"You have chosen as your namesake a man who was the one of the greatest reformers in church history, a figure whose memory is universally beloved because he stood for justice. Across the globe, as you know, tens of thousands of childhood survivors of sexual abuse by clergy – priests, nuns, bishops, seminarians and others - are by coming forward and demanding justice, accountability, prevention and transparency. We believe they are, by their courageous example, the “St. Francis” of the modern church.

Your predecessor met only a few times with a few carefully chosen victims in tightly choreographed settings, as he visited nations where this crisis had reached a fever pitch. We write today seeking a different kind of meeting – one in which our respective organizations – yours, huge and struggling, and ours, small and struggling – can begin to work together to safeguard children across the globe (not merely make gestures when forced to do so by external pressures).

Despite the differences we may have, we desperately hope we might be able – and you might be willing – to calmly talk with us about ways to better protect children from the devastating, lifelong effects of horrific childhood sexual trauma."
SNAP leaders have publicly urged Pope Francis to take a strong stance against clergy sexual abuse in the Catholic Church. According to ABC News, SNAP national director David Clohessy asserted that the Vatican needs "a tough administrator who'll crack some skulls, shake things up and end -- once and for all -- the reckless, callous and deceitful coverup of heinous crimes against kids." Likewise, SNAP midwest director Peter Isely argued that Pope Francis must be a great reformer in the tradition of his namesake, St. Francis of Assisi. "Pope Francis must, as his very first act, decree the zero tolerance of sexual abuse of children by priests," Isely said.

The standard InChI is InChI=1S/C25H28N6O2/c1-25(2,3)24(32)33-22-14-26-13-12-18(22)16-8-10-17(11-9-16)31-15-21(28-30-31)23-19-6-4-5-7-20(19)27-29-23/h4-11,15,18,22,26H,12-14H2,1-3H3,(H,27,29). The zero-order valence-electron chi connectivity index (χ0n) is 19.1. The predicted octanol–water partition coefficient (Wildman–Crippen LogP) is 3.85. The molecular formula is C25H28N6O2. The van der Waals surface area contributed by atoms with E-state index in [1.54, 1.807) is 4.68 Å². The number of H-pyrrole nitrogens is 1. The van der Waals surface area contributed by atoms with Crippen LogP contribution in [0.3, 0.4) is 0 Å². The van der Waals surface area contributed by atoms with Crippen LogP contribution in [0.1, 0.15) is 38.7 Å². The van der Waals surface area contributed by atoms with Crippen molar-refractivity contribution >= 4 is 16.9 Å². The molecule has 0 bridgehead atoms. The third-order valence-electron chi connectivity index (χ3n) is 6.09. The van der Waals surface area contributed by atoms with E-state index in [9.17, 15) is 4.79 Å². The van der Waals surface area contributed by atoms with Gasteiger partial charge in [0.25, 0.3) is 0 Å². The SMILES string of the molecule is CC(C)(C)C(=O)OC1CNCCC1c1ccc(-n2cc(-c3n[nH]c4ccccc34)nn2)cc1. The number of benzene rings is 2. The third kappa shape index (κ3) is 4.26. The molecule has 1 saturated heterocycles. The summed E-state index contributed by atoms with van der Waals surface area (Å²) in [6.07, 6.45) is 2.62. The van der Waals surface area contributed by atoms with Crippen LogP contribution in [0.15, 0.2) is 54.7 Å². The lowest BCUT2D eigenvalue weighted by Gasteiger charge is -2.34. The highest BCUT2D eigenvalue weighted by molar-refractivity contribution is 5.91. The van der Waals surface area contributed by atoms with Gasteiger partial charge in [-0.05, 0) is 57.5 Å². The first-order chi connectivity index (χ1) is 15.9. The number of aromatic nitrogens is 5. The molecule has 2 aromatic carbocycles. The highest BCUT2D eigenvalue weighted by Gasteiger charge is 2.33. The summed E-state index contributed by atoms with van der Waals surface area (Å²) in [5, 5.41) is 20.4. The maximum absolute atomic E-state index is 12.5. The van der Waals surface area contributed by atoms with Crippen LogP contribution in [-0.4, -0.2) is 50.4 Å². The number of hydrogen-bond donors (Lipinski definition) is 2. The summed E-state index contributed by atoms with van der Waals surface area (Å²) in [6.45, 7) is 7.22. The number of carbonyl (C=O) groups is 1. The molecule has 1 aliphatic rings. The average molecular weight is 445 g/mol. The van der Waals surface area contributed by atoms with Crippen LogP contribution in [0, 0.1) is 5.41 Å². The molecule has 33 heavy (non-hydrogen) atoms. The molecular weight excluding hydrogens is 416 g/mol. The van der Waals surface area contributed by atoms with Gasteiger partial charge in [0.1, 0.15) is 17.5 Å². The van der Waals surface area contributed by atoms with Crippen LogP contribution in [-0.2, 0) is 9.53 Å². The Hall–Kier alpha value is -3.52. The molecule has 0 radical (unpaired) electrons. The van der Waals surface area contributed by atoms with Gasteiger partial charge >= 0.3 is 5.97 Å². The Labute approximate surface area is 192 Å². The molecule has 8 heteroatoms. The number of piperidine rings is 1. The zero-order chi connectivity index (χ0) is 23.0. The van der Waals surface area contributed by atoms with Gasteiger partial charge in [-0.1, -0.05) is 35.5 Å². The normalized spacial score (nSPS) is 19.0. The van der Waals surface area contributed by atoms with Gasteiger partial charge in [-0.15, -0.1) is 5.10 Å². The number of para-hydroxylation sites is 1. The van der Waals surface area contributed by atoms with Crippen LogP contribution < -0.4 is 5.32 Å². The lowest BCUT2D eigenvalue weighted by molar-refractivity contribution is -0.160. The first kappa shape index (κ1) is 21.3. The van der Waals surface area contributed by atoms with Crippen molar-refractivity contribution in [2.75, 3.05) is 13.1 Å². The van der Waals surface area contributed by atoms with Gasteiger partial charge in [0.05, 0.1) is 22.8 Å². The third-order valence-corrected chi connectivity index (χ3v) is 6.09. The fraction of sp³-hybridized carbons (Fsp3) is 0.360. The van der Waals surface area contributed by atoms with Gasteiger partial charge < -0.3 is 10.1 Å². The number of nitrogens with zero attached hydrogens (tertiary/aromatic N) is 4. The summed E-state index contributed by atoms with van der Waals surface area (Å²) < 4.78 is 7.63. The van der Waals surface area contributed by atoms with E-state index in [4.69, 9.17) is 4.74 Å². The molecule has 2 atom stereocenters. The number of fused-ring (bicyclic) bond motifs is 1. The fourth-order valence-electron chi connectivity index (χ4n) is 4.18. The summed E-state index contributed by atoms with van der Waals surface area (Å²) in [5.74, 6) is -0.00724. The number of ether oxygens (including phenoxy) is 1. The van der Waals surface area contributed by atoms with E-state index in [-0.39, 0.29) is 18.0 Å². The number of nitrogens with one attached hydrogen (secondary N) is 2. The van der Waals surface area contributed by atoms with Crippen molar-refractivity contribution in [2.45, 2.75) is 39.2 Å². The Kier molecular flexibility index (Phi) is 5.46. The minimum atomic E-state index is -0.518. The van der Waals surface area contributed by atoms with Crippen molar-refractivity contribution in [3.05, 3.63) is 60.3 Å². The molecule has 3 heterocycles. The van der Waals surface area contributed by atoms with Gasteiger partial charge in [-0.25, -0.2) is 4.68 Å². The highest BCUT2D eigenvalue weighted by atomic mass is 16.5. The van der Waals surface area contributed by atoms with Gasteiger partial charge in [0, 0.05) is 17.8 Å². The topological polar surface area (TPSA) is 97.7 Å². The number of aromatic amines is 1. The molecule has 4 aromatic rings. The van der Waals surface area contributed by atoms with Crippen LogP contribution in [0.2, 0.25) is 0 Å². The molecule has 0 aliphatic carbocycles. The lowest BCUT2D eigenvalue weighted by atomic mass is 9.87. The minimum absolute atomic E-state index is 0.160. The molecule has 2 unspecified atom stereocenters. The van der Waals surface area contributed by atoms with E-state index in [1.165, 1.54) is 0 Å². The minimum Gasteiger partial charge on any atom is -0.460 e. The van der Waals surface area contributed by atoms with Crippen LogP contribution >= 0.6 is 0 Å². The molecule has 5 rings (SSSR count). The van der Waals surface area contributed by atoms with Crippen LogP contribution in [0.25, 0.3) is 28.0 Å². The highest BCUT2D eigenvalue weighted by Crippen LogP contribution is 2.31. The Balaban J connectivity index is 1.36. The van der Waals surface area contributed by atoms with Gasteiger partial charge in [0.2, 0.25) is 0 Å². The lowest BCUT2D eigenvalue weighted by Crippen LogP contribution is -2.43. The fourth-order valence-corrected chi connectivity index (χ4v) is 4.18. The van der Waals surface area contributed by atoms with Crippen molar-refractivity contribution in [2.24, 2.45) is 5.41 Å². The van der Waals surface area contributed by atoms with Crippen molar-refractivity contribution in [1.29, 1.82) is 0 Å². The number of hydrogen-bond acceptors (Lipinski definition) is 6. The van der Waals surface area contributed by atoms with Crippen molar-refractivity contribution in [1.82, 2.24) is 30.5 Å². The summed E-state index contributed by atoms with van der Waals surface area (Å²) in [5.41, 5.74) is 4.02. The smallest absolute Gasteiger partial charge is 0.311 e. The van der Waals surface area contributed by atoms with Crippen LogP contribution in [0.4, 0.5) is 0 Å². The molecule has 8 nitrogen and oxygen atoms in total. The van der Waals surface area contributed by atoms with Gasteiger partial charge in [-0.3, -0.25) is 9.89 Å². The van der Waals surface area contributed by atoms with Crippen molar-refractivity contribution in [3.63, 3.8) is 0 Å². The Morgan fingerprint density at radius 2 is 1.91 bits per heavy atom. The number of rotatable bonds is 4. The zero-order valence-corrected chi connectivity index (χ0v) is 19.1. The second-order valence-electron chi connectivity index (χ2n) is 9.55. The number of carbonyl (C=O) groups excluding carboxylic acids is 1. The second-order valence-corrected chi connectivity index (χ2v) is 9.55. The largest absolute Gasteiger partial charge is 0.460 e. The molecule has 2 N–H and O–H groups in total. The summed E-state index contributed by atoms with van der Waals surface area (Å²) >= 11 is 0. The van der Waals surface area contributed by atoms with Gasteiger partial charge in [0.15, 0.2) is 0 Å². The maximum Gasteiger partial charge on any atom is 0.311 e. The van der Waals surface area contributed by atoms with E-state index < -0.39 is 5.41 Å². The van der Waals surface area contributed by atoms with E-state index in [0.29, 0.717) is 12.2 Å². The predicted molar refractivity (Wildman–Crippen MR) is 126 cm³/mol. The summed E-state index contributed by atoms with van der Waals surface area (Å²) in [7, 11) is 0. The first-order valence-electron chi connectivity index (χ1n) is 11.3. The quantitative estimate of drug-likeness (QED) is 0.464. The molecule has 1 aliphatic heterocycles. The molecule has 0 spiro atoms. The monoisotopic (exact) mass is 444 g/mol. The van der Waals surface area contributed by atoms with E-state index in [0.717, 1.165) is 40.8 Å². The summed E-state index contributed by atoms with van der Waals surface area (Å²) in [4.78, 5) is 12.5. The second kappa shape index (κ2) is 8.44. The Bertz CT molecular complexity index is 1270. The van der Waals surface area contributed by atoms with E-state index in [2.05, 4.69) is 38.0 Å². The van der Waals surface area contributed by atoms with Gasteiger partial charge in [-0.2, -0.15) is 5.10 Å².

From Bishop Accountability's perspective, Pope Francis' papacy had an inauspicious start. Shortly after his election, Pope Francis reportedly met with disgraced Cardinal Bernard Law, the Boston archbishop who resigned in 2002 due to a controversy over how he handled a clergy abuse crisis. Bishop Accountability co-director Anne Barrett Doyle called the meeting "a trult unfortunate first step on the pope's part," according to the Boston Globe. “Intended or not, the pope was sending a dispiriting signal to the victims and Catholics of Boston in particular.” However, Italian newspaper Il Fatto Quotidiano reports that Pope Francis condemned Law during the meeting, a claim that Vatican spokesman Rev. Thomas Rosica denies.

As head of the Catholic Church, Pope Francis has a rare opportunity to address clergy sexual abuse and target systemic problems within the church that allow it to continue. I sincerely hope that Pope Francis use his papal power to bring about real change in the Catholic Church and foster a safe, just community of believers.

For additional news and commentary on the conclave election of Pope Francis, visit the following links.

Washington Post: US clergy abuse victims want new pope to take action against cardinals, release all files

RH Reality Check: Contradictions and Conservatism Muddle Hopes for Change Under Jesuit Pope

The Advocate: Pope Francis, Will You Accept Me?

Religion Dispatches: Note to the New Pope: Half of the World's Poor are Women


  1. It would be great for the new pope to clean house a bit, unfortunately it seems to be somewhat of a pipe dream. It still baffles me how anyone can remain a member of that organization.

    1. Hausdorff -- I was cautiously hopeful for Pope Francis, until I read about his track record in Argentina. Now, I'm more cynical. More to come in a future post.